Innovative Firms Gain Widening Profit Advantage By Going Sustainable

10 11 2008

Newswise

The profitability gap between companies that compete on the basis of innovative products or processes and firms that compete with a low-price advantage has more than doubled over the past three years, a new survey of Georgia manufacturers has found.

The 2008 Georgia Manufacturing Survey also found that Georgia companies are making significant progress in adopting sustainable techniques – another form of innovation – though they tend to focus on short-term cost reduction rather than long-term profitability and growth.

Results of the survey, done periodically to assess the business and technological condition of Georgia’s manufacturing community, were released this week by the Enterprise Innovation Institute and the School of Public Policy at the Georgia Institute of Technology. The results are based on responses from 738 companies with more than 10 employees.

“Innovation remains as important as ever,” said Philip Shapira, a professor in Georgia Tech’s School of Public Policy and one of the study’s co-authors. “Those Georgia companies that innovate receive rewards for doing so. But a significant number of companies still have not adopted innovation as a leading strategy.”

The survey showed that companies competing on the basis of innovation had a three-year average return on sales of 14.5 percent – nearly twice the 7.6 percent average for companies competing with low prices. In the 2005 Georgia Manufacturing Survey, companies relying on innovation saw an average return on sales of 6.3 percent, compared to about 3.6 percent for the low-cost competitors. The gap between the rewards for these two competitive strategies nearly doubled during the 2005 to 2008 period.

Slightly less than 20 percent of Georgia manufacturers compete based on price, compared to fewer than 10 percent that use innovation as the competitive edge, the study found. Half of Georgia manufacturers report gaining a competitive edge from quality products or services. Other strategies include quick delivery, adding value and adapting to customer needs.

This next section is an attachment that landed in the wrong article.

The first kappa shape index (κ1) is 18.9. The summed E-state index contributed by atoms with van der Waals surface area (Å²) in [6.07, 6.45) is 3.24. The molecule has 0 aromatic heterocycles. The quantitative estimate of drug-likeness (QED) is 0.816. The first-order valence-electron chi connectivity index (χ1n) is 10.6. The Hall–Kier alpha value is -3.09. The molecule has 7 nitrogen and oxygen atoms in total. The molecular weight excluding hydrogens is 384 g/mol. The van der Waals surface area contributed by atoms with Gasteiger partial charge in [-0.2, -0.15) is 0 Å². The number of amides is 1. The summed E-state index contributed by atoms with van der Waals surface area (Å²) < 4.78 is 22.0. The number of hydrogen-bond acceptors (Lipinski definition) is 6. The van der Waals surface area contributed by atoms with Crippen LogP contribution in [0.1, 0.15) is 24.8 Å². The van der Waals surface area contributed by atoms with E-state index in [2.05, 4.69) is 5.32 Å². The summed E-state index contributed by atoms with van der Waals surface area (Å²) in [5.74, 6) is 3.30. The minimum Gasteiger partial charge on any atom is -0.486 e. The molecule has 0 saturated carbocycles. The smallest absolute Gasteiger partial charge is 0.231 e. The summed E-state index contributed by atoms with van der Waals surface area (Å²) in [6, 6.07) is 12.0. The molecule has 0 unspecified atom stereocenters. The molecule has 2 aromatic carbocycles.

Wage rates are also associated with competitive strategy. Innovative companies pay an average of nearly $42,000 annually per employee, compared to a range of $33,000 to $37,000 for other firms.

The survey studied innovation in products, processes, organizational structures and marketing. About 70 percent of the manufacturers responding to the survey report that they had introduced a new or technologically improved product or process in 2008.

Support for the study came from the Georgia Manufacturing Extension Partnership at Georgia Tech, the Center for Paper Business and Industry Services, the Georgia Department of Labor, the QuickStart Program of the Technical College System of Georgia, and Habif, Arogeti and Wynne, LLP. Beyond Shapira and Youtie, authors included Luciano Kay, Ashley Rivera, Bryan Lynch and Andrea Fernandez Ribas.

For more details about the Georgia Manufacturing Survey and to download the 2008 report, please visit (http://www.cherry.gatech.edu/survey).

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